In late 1949 the former Soviet Union conducted an open trial of eight Japanese physicians and researchers and four other military servicemen in Khabarovsk, a city in eastern Siberia. Despite its strong ideological tone and many obvious shortcomings such as the lack of international participation, the trial established beyond reasonable doubt that the Japanese army had prepared and deployed bacteriological weapons and that Japanese researchers had conducted cruel experiments on living human beings. However, the trial, together with the evidence presented (...) to the court and its major findings — which have proved remarkably accurate — was dismissed as communist propaganda and totally ignored in the West until the 1980s. This paper reviews the 1949 Khabarovsk trial, examines the West's dismissal of the proceedings as mere propaganda and draws some moral lessons for bioethics today. As an important historical case, set in the unique socio-political context of the Cold War, the West's dismissal of the trial powerfully illustrates some perennial ethical issues such as the ambivalence of evidence and the power of ideology in making (or failing to make) cross-national and cross-cultural factual and moral judgments. (shrink)
: Since the late 1970s, American appraisals of Chinese medical ethics and Chinese responses to American bioethics range from frank criticism to warm appreciation, from refutation to acceptance. Yet in the United States as well as in China, American bioethics and Chinese medical ethics have been seen, respectively, as individualistic and communitarian. In this widely-accepted general comparison, the great variation in the two medical moralities, especially the diversity of Chinese experiences, has been unfortunately minimized, if not totally ignored. Neither American (...) bioethics nor Chinese medical ethics is a field with only one dominant way of thinking. Medical moralities in America and China--traditional and modern--have always been plural and diverse. For example, American and Chinese cultures and medical moralities both exhibit individualistic and communitarian traditions. For this reason, bioethics in general and cross-cultural bioethics in particular must be fundamentally interpretive. Interpretive cross-cultural bioethics appreciates the plurality of medical morality within any culture. It can serve as a vital means of social and cultural criticism through engaged interpretations. (shrink)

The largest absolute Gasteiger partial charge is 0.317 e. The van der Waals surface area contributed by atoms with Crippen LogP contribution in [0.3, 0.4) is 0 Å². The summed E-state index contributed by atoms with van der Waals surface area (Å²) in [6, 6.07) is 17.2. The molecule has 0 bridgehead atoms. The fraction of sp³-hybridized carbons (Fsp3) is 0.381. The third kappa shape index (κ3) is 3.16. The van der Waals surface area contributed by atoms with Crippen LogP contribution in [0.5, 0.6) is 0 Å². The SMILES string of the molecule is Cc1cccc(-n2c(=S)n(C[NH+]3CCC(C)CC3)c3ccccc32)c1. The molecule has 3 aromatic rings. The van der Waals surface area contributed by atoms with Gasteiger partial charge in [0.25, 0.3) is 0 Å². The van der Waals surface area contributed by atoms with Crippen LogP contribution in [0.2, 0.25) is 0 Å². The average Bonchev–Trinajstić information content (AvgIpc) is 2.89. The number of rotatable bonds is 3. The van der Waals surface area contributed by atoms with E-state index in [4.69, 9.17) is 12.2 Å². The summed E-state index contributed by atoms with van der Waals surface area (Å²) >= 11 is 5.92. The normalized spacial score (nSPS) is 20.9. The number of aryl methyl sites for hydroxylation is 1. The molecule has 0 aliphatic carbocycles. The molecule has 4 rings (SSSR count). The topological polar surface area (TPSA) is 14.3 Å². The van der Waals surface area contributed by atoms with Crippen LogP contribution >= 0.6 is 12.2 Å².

:The Chinese Communist Party government has been forcefully promoting itsjihua shengyu program, known as the “one-child policy,” for more than three decades. A distinctive authoritarian model of population governance has been developed. A pertinent question to be asked is whether China’s one-child policy and the authoritarian model of population governance have a future. The answer must be no; they do not. Although there are many demographic, economic, and social rationales for terminating the one-child policy, the most fundamental reason for opposing (...) its continuation is drawn from ethics. The key ethical rationale offered for the policy is that it promotes the common social good, not only for China and the Chinese people but for the whole human family. The major irony associated with this apparently convincing justification is that, although designed to improve living standards and help relieve poverty and underdevelopment, the one-child policy and the application of the authoritarian model have instead caused massive suffering to Chinese people, especially women, and made them victims of state violence. A lesson from China—one learned at the cost of individual and social suffering on an enormous scale—is that an essential prerequisite for the pursuit of the common good is the creation of adequate constraints on state power. (shrink)
Since the early 1970s, despite popular opposition, to control the rapid growth of population the Chinese government has been carrying out the strictest and most comprehensive family planning policy in the world. In addition to contraceptive methods and sterilization, artificial abortionhas been used as an important measure of birth control under the policy. Many women have been required, persuaded, and even forced by the authorities to abort fetuses no matter how much they want to give birth.